Order in space

Ron Johnston*

*Corresponding author for this work

Research output: Chapter in Book/Report/Conference proceedingChapter in a book

Abstract

The 1960s saw a series of major changes in geographical practice in Britain, which interacted with similar changes in North America, where they started in the mid-1950s. To some, these constituted a 'conceptual revolution', creating a 'new geography'. Others argued that evolution better described the changes. Whether revolution or evolution, however, the changes were substantial. The 'revolution' comprised several interrelated components: a concern for scientific rigour; an argument that quantitative methods formed a necessary component of this more rigorous approach to the portrayal and analysis of geographic information; a claim that human geographers should focus on searching for spatial order in the patterning of human activities, rather than on definition of regions characterised by their uniqueness; a desire that human geographers' work should be applied to a wide range of 'real-world' problems. This chapter deals with geography, functional regions and spatial order as well as spatial pattern and spatial behaviour, spatial statistics and the epistemology of spatial analysis.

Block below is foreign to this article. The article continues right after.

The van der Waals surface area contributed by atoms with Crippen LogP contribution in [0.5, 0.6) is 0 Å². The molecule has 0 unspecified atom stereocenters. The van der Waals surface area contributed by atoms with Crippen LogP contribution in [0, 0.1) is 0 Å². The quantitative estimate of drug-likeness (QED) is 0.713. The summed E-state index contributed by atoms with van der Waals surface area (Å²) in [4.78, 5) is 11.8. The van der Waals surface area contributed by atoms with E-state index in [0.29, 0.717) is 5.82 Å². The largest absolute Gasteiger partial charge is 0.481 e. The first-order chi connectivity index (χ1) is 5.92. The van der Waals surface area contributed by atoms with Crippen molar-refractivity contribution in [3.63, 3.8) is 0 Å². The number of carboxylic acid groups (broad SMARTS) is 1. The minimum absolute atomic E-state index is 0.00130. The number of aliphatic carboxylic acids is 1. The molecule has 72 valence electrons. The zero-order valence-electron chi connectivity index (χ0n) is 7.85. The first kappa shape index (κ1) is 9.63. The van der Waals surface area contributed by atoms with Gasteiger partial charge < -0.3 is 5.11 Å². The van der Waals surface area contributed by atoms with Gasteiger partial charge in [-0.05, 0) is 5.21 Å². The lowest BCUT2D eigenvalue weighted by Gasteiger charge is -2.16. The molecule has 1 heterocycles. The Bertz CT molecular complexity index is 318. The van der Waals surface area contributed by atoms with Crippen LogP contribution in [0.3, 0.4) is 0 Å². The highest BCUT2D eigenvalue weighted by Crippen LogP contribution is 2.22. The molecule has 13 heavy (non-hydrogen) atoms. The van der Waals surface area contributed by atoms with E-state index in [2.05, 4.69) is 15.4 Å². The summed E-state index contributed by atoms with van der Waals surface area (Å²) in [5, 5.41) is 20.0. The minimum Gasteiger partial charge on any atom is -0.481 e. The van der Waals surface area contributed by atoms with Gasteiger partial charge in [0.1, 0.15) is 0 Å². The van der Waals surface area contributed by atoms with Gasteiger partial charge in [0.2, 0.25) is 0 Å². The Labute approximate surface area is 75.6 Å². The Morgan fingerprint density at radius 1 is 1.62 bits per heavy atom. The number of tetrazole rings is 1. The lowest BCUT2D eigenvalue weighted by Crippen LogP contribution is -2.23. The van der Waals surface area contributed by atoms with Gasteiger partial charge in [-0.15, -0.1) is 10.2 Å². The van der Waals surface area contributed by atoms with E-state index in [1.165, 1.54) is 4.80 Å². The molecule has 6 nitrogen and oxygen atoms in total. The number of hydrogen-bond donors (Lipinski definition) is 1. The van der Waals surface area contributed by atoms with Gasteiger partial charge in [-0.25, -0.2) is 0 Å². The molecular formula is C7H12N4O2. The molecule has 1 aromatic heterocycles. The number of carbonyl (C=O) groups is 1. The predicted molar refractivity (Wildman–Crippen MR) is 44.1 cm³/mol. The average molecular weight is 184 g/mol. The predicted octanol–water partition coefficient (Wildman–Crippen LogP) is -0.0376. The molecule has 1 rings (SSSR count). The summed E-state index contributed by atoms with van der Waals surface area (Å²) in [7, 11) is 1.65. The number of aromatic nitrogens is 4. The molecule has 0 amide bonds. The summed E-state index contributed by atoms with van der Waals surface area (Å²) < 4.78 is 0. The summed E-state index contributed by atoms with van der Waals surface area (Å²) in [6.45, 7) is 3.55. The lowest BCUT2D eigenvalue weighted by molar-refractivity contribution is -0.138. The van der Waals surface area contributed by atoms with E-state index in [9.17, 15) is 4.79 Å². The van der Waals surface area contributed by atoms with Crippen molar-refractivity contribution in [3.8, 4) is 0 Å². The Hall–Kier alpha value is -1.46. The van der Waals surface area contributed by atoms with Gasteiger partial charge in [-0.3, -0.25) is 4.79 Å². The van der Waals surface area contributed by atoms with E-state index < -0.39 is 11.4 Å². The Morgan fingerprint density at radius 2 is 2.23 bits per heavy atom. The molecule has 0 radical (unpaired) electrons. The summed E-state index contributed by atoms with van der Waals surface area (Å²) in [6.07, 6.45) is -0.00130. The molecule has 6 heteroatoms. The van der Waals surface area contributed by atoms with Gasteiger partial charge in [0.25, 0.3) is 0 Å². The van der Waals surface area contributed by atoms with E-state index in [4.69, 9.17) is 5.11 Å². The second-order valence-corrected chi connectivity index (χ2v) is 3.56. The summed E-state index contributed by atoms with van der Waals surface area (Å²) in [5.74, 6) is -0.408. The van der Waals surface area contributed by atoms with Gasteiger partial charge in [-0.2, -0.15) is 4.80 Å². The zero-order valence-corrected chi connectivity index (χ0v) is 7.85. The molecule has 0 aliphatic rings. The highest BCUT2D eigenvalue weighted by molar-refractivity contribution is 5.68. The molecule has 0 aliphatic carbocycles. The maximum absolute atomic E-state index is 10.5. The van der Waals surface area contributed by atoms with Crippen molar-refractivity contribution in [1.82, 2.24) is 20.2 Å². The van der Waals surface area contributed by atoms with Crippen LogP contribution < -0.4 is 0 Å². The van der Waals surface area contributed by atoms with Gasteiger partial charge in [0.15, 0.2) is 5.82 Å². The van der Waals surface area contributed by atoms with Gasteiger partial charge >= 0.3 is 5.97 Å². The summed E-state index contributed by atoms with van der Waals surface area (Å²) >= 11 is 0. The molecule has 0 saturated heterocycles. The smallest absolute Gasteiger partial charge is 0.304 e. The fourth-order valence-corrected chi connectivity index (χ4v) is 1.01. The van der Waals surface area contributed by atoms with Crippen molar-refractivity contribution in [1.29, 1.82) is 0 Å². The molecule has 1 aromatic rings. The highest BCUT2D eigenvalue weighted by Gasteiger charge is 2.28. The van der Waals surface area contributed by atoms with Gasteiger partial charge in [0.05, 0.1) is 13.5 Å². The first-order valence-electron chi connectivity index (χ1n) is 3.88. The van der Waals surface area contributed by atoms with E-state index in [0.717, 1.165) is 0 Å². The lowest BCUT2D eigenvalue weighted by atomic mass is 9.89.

Original languageEnglish
Title of host publicationA Century of British Geography
PublisherOxford University Press
ISBN (Print)9780191734076, 9780197262863
DOIs
Publication statusPublished - 31 Jan 2012

Keywords

  • Britain
  • Epistemology
  • Functional regions
  • Geography
  • Spatial analysis
  • Spatial behaviour
  • Spatial order
  • Spatial pattern
  • Spatial statistics

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